I want to thank everyone who follows me around on Twitter and Facebook because to me, it shows that others actually take an interest in what I do as a homeless person and as a homeless parent. Perhaps you learned something by seeing that I’m really not all that different than everybody else. Sure, I may get involved when others don’t, won’t or can’t. I might tell the truth even if it’s inconvenient for others to hear.
In turn I’ve learned a lot about people just from observation. For instance, when I first wrote a letter to change.org about what it’s like to be a homeless mother, it generated more hits than I thought was possible. To me, it seemed incredible that so many people were either astounded that homeless families were everywhere or didn’t want to believe what my experiences have been. So for those of you still “baffled” by us homeless parents, here’s a list for you to consider:
- How do you keep a roof over your head if child costs more than your rent?
- Just because there’s a child support order in place, there’s no guarantee you’ll receive it and if dad can only find minimum wage jobs, just how much child support do you think will be received?
- Don’t assume there’s family help especially if relatives are barely making it themselves or choose not to get involved because it’s not “their problem”.
- Don’t tell people to “get on welfare” if you don’t know what the current welfare system is or the fact that programs are being cut…permanently. In case you didn’t know, there’s a “process” to see if
you qualify and then you may be put on a waiting list. Section 8 for housing may not even be open to apply for in your state.
- Don’t assume someone can just show up at a shelter and get help. In case you haven’t been watching the news, many shelters are closing due to lack of financial support. If you have shelters still open, it’s possible there will be a waiting list after being seen by an intake specialist because not all shelters will take you. Not only that, the shelter in question may not be a safe place to be and you may get turned away due to not enough room.
- Don’t assume that just because your community has ample services available, things will be the same in other cities or states. Also, it may not be feasible for a homeless person to just pick up and move where you are.
- Get ready to have a family be split apart if local shelters take either men only, women only or women with kids up to a certain age only.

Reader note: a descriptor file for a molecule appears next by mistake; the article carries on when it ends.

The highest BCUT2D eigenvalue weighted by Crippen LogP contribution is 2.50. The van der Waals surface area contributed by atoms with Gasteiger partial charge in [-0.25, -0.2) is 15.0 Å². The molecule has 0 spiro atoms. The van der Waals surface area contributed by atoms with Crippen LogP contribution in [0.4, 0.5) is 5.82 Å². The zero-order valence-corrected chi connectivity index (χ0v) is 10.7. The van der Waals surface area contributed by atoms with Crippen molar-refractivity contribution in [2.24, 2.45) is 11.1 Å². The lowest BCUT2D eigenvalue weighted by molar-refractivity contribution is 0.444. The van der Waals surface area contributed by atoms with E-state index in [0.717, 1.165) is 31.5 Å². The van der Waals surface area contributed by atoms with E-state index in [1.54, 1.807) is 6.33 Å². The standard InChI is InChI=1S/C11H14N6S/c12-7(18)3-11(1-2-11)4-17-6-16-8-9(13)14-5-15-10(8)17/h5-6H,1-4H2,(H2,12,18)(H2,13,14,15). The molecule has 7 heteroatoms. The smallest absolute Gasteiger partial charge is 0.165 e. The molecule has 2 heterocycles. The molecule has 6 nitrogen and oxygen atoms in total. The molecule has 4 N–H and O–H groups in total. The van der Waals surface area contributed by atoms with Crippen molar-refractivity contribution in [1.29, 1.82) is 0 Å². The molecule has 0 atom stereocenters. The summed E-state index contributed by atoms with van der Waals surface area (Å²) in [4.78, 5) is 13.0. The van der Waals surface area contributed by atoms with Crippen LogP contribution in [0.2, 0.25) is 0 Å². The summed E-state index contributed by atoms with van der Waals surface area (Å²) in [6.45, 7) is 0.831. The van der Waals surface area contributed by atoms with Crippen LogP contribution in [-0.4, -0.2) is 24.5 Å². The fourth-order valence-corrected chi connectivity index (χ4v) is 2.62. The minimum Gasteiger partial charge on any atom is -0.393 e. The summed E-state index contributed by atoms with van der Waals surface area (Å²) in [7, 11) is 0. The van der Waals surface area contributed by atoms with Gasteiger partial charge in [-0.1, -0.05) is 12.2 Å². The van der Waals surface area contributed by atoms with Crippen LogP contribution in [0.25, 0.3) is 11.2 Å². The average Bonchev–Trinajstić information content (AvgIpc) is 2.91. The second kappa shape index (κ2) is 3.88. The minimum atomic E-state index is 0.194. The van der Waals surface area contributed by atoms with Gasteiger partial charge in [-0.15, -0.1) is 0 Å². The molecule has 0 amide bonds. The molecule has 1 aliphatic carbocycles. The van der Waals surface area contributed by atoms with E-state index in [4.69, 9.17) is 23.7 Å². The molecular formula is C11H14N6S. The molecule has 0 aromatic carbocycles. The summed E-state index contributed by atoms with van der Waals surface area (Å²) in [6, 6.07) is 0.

- There’s a time limit on how long folks can stay in a shelter so don’t assume that just because they’re in one, “they’ll be ok now”.
- Don’t assume that families are homeless because of drugs, alcohol, mental illness or being irresponsible with finances.
- Little things you take for granted that act as a “suspension system” for you simply don’t exist out here, like being able to shower every day or get to an indoor bathroom. Having a state id., driver’s license, mailing address, place to do laundry or a cell phone are things that can prevent a homeless person from being able to get work or have access to services.
- This is for educators: Homeless kids have to do their homework either at a public library (if there’s one nearby and they can get to it), a restaurant or in a car. If they’re too busy trying to survive, don’t assume they’re falling behind in school due to not trying hard enough. Also, it’s easier to get sick out here and it takes longer to recover without your own home so absences due to illness are common. When it comes to school functions, many times homeless families will opt out if they can’t afford nice clothes or uniforms for their kids, can’t tell you how many times I’ve had to deal with that even though schools were told we were homeless. My teen couldn’t join most sports because she couldn’t afford the costs involved with being on a team.
- For families living out of their cars, a minimum wage job will barely keep a vehicle maintained, insured and the tank full of gas. Gas is always a priority because there aren’t too many safe places to park for the night so sleep is a luxury that comes in naps or not at all.
- As far as food banks and public feeds are concerned, if you can get to them, they will help stretch a food budget especially if you’re a homeless youth who only gets $200 a month in foodstamps. By the way foodstamps won’t buy any hot foods from a grocery store deli so if you don’t have a kitchen or way to cook food, you’ll be eating cold items. The other thing is that even though you can buy groceries, if you don’t have a refrigerator to store anything so buying perishables is on a day to day basis. Also, if you’re in a heavy need area, public feeds can only bring so much food before having to turn folks away, the same is happening to local food banks. If you didn’t already know this, most food banks allow homeless folks to visit once a week and if you’re housed, once a month.
- Don’t assume homeless kids are necessarily anti-social because they don’t show up to birthday invitations or dances. They might be ashamed of their clothes or the fact that they can’t buy a gift. Homeless kids are acutely aware of the fact they can’t have sleepovers with their friends and some parents have a problem letting their kids visit their homeless friends at a shelter.
As for me, I will continue to post on Twitter and Facebook about what I deal with on a daily basis regardless of who might find it uncomfortable to watch. Homeless life is not pretty. It’s a day to day struggle that goes on whether you’re part of it or watching it from afar. Maybe you’ll get uncomfortable enough to go out and do something about it, maybe not. Either way, don’t say you weren’t informed….